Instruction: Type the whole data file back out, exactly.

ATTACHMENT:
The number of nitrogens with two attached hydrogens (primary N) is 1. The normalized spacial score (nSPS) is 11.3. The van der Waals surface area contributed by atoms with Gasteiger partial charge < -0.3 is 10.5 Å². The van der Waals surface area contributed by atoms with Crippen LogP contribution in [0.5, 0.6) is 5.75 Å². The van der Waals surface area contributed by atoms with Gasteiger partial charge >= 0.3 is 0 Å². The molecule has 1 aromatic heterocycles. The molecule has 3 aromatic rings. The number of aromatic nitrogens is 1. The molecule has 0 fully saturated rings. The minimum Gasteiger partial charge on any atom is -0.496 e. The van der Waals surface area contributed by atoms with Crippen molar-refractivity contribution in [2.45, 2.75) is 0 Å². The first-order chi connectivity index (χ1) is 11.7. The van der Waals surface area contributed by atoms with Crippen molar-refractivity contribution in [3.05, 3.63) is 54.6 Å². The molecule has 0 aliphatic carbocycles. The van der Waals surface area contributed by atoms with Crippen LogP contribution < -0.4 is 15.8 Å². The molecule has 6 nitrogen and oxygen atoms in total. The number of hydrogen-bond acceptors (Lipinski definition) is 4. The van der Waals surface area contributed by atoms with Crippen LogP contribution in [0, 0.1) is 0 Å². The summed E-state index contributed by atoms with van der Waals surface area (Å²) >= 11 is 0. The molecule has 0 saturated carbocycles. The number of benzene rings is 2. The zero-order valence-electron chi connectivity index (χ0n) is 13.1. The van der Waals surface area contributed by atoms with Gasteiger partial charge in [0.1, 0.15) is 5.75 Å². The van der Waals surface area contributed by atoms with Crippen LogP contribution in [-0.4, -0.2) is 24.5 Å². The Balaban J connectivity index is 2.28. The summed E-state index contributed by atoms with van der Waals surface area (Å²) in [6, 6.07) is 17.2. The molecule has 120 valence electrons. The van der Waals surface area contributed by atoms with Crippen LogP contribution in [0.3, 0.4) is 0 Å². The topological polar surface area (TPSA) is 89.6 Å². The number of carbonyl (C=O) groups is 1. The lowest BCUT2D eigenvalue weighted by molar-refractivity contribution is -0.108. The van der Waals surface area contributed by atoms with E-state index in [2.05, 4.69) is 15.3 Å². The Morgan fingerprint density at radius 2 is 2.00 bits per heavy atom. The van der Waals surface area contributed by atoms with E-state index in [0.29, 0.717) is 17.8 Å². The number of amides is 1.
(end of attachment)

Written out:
The number of nitrogens with two attached hydrogens (primary N) is 1. The normalized spacial score (nSPS) is 11.3. The van der Waals surface area contributed by atoms with Gasteiger partial charge < -0.3 is 10.5 Å². The van der Waals surface area contributed by atoms with Crippen LogP contribution in [0.5, 0.6) is 5.75 Å². The van der Waals surface area contributed by atoms with Gasteiger partial charge >= 0.3 is 0 Å². The molecule has 1 aromatic heterocycles. The molecule has 3 aromatic rings. The number of aromatic nitrogens is 1. The molecule has 0 fully saturated rings. The minimum Gasteiger partial charge on any atom is -0.496 e. The van der Waals surface area contributed by atoms with Crippen molar-refractivity contribution in [2.45, 2.75) is 0 Å². The first-order chi connectivity index (χ1) is 11.7. The van der Waals surface area contributed by atoms with Crippen molar-refractivity contribution in [3.05, 3.63) is 54.6 Å². The molecule has 0 aliphatic carbocycles. The van der Waals surface area contributed by atoms with Crippen LogP contribution < -0.4 is 15.8 Å². The molecule has 6 nitrogen and oxygen atoms in total. The number of hydrogen-bond acceptors (Lipinski definition) is 4. The van der Waals surface area contributed by atoms with Crippen LogP contribution in [0, 0.1) is 0 Å². The summed E-state index contributed by atoms with van der Waals surface area (Å²) >= 11 is 0. The molecule has 0 saturated carbocycles. The number of benzene rings is 2. The zero-order valence-electron chi connectivity index (χ0n) is 13.1. The van der Waals surface area contributed by atoms with Gasteiger partial charge in [0.1, 0.15) is 5.75 Å². The van der Waals surface area contributed by atoms with Crippen LogP contribution in [-0.4, -0.2) is 24.5 Å². The Balaban J connectivity index is 2.28. The summed E-state index contributed by atoms with van der Waals surface area (Å²) in [6, 6.07) is 17.2. The molecule has 120 valence electrons. The van der Waals surface area contributed by atoms with Crippen LogP contribution in [0.3, 0.4) is 0 Å². The topological polar surface area (TPSA) is 89.6 Å². The number of carbonyl (C=O) groups is 1. The lowest BCUT2D eigenvalue weighted by molar-refractivity contribution is -0.108. The van der Waals surface area contributed by atoms with E-state index in [2.05, 4.69) is 15.3 Å². The Morgan fingerprint density at radius 2 is 2.00 bits per heavy atom. The van der Waals surface area contributed by atoms with E-state index in [0.29, 0.717) is 17.8 Å². The number of amides is 1.